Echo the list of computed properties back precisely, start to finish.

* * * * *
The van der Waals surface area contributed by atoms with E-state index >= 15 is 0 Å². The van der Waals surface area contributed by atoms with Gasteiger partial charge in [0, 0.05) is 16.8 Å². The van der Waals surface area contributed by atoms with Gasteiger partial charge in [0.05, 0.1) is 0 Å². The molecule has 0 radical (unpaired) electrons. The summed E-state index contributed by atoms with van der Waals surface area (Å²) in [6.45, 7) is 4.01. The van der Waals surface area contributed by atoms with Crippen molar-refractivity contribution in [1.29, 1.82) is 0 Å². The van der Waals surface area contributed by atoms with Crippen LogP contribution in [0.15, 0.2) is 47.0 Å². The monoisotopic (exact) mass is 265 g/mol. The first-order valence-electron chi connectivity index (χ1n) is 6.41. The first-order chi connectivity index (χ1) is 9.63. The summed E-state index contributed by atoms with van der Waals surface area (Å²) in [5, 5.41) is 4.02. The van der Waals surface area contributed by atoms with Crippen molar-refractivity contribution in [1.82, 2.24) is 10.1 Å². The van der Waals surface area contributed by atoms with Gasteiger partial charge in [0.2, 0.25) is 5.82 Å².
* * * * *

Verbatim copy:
The van der Waals surface area contributed by atoms with E-state index >= 15 is 0 Å². The van der Waals surface area contributed by atoms with Gasteiger partial charge in [0, 0.05) is 16.8 Å². The van der Waals surface area contributed by atoms with Gasteiger partial charge in [0.05, 0.1) is 0 Å². The molecule has 0 radical (unpaired) electrons. The summed E-state index contributed by atoms with van der Waals surface area (Å²) in [6.45, 7) is 4.01. The van der Waals surface area contributed by atoms with Crippen molar-refractivity contribution in [1.29, 1.82) is 0 Å². The van der Waals surface area contributed by atoms with Crippen LogP contribution in [0.15, 0.2) is 47.0 Å². The monoisotopic (exact) mass is 265 g/mol. The first-order valence-electron chi connectivity index (χ1n) is 6.41. The first-order chi connectivity index (χ1) is 9.63. The summed E-state index contributed by atoms with van der Waals surface area (Å²) in [5, 5.41) is 4.02. The van der Waals surface area contributed by atoms with Crippen molar-refractivity contribution in [1.82, 2.24) is 10.1 Å². The van der Waals surface area contributed by atoms with Gasteiger partial charge in [0.2, 0.25) is 5.82 Å².